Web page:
Thorndike won, and Dewey lost. I don’t think you can understand the history of education technology without realizing this either. And I’d propose an addendum to this too: you cannot understand the history of education technology in the United States during the twentieth century – and on into the twenty-first – unless you realize that Seymour Papert lost and B. F. Skinner won.
(I am assuming here, I admit, that you have done some of what I think is the assigned reading for this course. Namely, you’ve looked at Papert’s The Children’s Machine and you’ve read my article on Skinner.)
Skinner won; Papert lost. Oh, I can hear the complaints I’ll get on social media already: what about maker-spaces? What about Lego Mindstorms? What about PBL?
I maintain, even in the face of all the learn-to-code brouhaha that multiple choice tests have triumphed over democratically-oriented inquiry. Indeed, clicking on things these days seems to increasingly be redefined as a kind of “active” or “personalized” learning.
Now, I’m not a fan of B. F. Skinner. I find his ideas of radical behaviorism to be rather abhorrent. Freedom and agency – something Skinner did not believe existed – matter to me philosophically, politically. That being said, having spent the last six months or so reading and thinking about the guy almost non-stop, I’m prepared to make the argument that he is, in fact, one of the most important theorists of the 21st century.
“Wait,” you might say, “the man died in 1990.” “Doesn’t matter,” I’d respond. His work remains incredibly relevant, and perhaps insidiously so, since many people have been convinced by the story that psychology textbooks like to tell: that his theories of behaviorism are outmoded due to the rise of cognitive science. Or perhaps folks have been convinced by a story that I worry I might have fallen for and repeated myself: that Skinner’s theories of social and behavioral control were trounced thanks in part to a particularly vicious book review of his last major work, Beyond Freedom and Dignity, a book review penned by Noam Chomsky in 1971. “As to its social implications,” Chomsky wrote. “Skinner’s science of human behavior, being quite vacuous, is as congenial to the libertarian as to the fascist.”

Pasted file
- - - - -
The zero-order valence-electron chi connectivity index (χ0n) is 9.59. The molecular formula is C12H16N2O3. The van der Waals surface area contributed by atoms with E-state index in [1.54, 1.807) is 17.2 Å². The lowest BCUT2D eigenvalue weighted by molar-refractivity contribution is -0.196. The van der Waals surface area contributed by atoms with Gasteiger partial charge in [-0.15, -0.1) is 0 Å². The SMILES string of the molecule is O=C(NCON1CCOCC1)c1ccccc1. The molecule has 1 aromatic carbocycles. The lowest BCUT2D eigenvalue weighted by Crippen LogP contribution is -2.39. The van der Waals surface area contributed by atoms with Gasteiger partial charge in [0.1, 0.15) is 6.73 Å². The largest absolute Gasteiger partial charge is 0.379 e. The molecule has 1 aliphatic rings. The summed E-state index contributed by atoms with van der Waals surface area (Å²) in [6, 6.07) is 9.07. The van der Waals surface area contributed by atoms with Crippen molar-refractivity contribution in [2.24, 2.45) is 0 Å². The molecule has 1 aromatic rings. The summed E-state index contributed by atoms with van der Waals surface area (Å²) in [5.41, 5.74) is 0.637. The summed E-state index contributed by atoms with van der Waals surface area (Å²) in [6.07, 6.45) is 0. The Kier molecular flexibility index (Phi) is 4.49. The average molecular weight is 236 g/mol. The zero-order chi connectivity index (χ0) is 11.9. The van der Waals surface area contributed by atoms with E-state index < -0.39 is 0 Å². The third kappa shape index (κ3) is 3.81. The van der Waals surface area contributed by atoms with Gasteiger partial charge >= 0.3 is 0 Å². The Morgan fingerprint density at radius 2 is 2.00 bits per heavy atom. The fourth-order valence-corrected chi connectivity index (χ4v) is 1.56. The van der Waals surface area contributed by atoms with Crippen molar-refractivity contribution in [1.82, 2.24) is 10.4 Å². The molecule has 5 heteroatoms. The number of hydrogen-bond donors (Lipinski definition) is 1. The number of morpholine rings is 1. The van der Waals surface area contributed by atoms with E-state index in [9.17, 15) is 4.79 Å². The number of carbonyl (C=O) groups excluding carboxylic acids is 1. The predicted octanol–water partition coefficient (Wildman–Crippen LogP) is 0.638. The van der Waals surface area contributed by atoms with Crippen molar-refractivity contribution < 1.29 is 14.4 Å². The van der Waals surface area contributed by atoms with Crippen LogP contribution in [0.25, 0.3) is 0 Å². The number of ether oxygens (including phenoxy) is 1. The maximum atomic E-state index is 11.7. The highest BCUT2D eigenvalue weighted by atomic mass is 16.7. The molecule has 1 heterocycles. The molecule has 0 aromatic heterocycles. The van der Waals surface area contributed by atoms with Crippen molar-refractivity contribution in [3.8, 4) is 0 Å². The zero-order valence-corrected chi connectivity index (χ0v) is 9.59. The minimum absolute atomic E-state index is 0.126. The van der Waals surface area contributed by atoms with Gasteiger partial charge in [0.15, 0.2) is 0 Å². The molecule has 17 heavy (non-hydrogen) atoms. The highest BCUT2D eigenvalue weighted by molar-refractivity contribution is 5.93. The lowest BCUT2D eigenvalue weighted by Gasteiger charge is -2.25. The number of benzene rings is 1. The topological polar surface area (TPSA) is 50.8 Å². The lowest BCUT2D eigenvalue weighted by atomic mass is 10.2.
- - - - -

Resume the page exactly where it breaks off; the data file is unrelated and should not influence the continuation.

In education technology circles, Skinner is perhaps best known for his work on teaching machines, an idea he came up with in 1953, when he visited his daughter’s fourth grade classroom and observed the teacher and students with dismay. The students were seated at their desks, working on arithmetic problems written on the blackboard as the teacher walked up and down the rows of desks, looking at the students’ work, pointing out the mistakes that she noticed. Some students finished the work quickly, Skinner reported, and squirmed in their seats with impatience waiting for the next set of instructions. Other students squirmed with frustration as they struggled to finish the assignment at all. Eventually the lesson was over; the work was collected so the teacher could take the papers home, grade them, and return them to the class the following day.
“I suddenly realized that something must be done,” Skinner later wrote in his autobiography. This classroom practice violated two key principles of his behaviorist theory of learning. Students were not being told immediately whether they had an answer right or wrong. A graded paper returned a day later failed to offer the type of positive behavioral reinforcement that Skinner believed necessary for learning. Furthermore, the students were all forced to proceed at the same pace through the lesson, regardless of their ability or understanding. This method of classroom instruction also provided the wrong sort of reinforcement – negative reinforcement, Skinner argued, penalizing the students who could move more quickly as well as those who needed to move more slowly through the materials.
So Skinner built a prototype of a mechanical device that he believed would solve these problems – and solve them not only for a whole classroom but ideally for the entire education system. His teaching machine, he argued, would enable a student to move through exercises that were perfectly suited to her level of knowledge and skill, assessing her understanding of each new concept, and giving immediate positive feedback and encouragement along the way. He patented several versions of the device, and along with many other competitors, sought to capitalize what had become a popular subfield of educational psychology in the 1950s and 1960s: programmed instruction.